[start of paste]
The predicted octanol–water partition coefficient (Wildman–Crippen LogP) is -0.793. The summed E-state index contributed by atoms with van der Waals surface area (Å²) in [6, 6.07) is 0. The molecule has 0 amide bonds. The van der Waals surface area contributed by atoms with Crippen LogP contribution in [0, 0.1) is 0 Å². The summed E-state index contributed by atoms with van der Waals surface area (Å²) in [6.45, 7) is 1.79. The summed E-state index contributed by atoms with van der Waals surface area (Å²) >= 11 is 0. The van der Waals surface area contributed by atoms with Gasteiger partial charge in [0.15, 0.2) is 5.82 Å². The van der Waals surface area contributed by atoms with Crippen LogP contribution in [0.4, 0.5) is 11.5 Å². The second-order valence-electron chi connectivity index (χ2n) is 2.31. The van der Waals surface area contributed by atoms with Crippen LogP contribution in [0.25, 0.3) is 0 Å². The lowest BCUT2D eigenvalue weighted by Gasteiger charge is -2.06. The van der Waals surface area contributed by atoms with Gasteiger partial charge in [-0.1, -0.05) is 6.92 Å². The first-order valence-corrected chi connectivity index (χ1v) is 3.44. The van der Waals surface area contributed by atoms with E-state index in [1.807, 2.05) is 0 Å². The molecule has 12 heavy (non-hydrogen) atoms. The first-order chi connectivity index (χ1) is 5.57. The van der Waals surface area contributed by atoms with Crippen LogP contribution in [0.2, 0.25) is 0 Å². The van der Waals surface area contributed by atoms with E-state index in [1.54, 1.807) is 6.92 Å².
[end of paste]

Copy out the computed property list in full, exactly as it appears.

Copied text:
The predicted octanol–water partition coefficient (Wildman–Crippen LogP) is -0.793. The summed E-state index contributed by atoms with van der Waals surface area (Å²) in [6, 6.07) is 0. The molecule has 0 amide bonds. The van der Waals surface area contributed by atoms with Crippen LogP contribution in [0, 0.1) is 0 Å². The summed E-state index contributed by atoms with van der Waals surface area (Å²) in [6.45, 7) is 1.79. The summed E-state index contributed by atoms with van der Waals surface area (Å²) >= 11 is 0. The van der Waals surface area contributed by atoms with Gasteiger partial charge in [0.15, 0.2) is 5.82 Å². The van der Waals surface area contributed by atoms with Crippen LogP contribution in [0.4, 0.5) is 11.5 Å². The second-order valence-electron chi connectivity index (χ2n) is 2.31. The van der Waals surface area contributed by atoms with Crippen LogP contribution in [0.25, 0.3) is 0 Å². The lowest BCUT2D eigenvalue weighted by Gasteiger charge is -2.06. The van der Waals surface area contributed by atoms with Gasteiger partial charge in [-0.1, -0.05) is 6.92 Å². The first-order valence-corrected chi connectivity index (χ1v) is 3.44. The van der Waals surface area contributed by atoms with E-state index in [1.807, 2.05) is 0 Å². The molecule has 12 heavy (non-hydrogen) atoms. The first-order chi connectivity index (χ1) is 5.57. The van der Waals surface area contributed by atoms with Crippen LogP contribution in [0.2, 0.25) is 0 Å². The van der Waals surface area contributed by atoms with E-state index in [1.54, 1.807) is 6.92 Å².